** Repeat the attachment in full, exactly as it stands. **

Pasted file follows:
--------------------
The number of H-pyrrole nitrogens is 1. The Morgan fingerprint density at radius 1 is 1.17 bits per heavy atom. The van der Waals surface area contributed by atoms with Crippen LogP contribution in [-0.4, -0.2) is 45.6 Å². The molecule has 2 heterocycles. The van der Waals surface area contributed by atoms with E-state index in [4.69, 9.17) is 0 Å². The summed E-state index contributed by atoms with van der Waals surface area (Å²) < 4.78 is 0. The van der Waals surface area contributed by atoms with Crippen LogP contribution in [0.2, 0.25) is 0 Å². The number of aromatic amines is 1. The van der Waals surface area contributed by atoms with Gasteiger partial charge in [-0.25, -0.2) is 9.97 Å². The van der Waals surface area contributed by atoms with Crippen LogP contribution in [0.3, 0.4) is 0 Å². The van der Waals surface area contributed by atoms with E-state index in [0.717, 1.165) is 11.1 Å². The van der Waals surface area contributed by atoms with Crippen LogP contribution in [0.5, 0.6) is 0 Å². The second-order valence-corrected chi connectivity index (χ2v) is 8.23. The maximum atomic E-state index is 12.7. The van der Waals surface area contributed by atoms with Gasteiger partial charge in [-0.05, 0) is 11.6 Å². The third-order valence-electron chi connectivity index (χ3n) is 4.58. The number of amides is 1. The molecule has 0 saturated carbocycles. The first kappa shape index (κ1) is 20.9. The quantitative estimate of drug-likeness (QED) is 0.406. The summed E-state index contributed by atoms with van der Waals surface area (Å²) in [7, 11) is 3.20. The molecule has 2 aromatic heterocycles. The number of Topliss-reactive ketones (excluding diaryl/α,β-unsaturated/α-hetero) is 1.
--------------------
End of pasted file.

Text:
The number of H-pyrrole nitrogens is 1. The Morgan fingerprint density at radius 1 is 1.17 bits per heavy atom. The van der Waals surface area contributed by atoms with Crippen LogP contribution in [-0.4, -0.2) is 45.6 Å². The molecule has 2 heterocycles. The van der Waals surface area contributed by atoms with E-state index in [4.69, 9.17) is 0 Å². The summed E-state index contributed by atoms with van der Waals surface area (Å²) < 4.78 is 0. The van der Waals surface area contributed by atoms with Crippen LogP contribution in [0.2, 0.25) is 0 Å². The number of aromatic amines is 1. The van der Waals surface area contributed by atoms with Gasteiger partial charge in [-0.25, -0.2) is 9.97 Å². The van der Waals surface area contributed by atoms with Crippen LogP contribution in [0.3, 0.4) is 0 Å². The van der Waals surface area contributed by atoms with E-state index in [0.717, 1.165) is 11.1 Å². The van der Waals surface area contributed by atoms with Crippen LogP contribution in [0.5, 0.6) is 0 Å². The second-order valence-corrected chi connectivity index (χ2v) is 8.23. The maximum atomic E-state index is 12.7. The van der Waals surface area contributed by atoms with Gasteiger partial charge in [-0.05, 0) is 11.6 Å². The third-order valence-electron chi connectivity index (χ3n) is 4.58. The number of amides is 1. The molecule has 0 saturated carbocycles. The first kappa shape index (κ1) is 20.9. The quantitative estimate of drug-likeness (QED) is 0.406. The summed E-state index contributed by atoms with van der Waals surface area (Å²) in [7, 11) is 3.20. The molecule has 2 aromatic heterocycles. The number of Topliss-reactive ketones (excluding diaryl/α,β-unsaturated/α-hetero) is 1.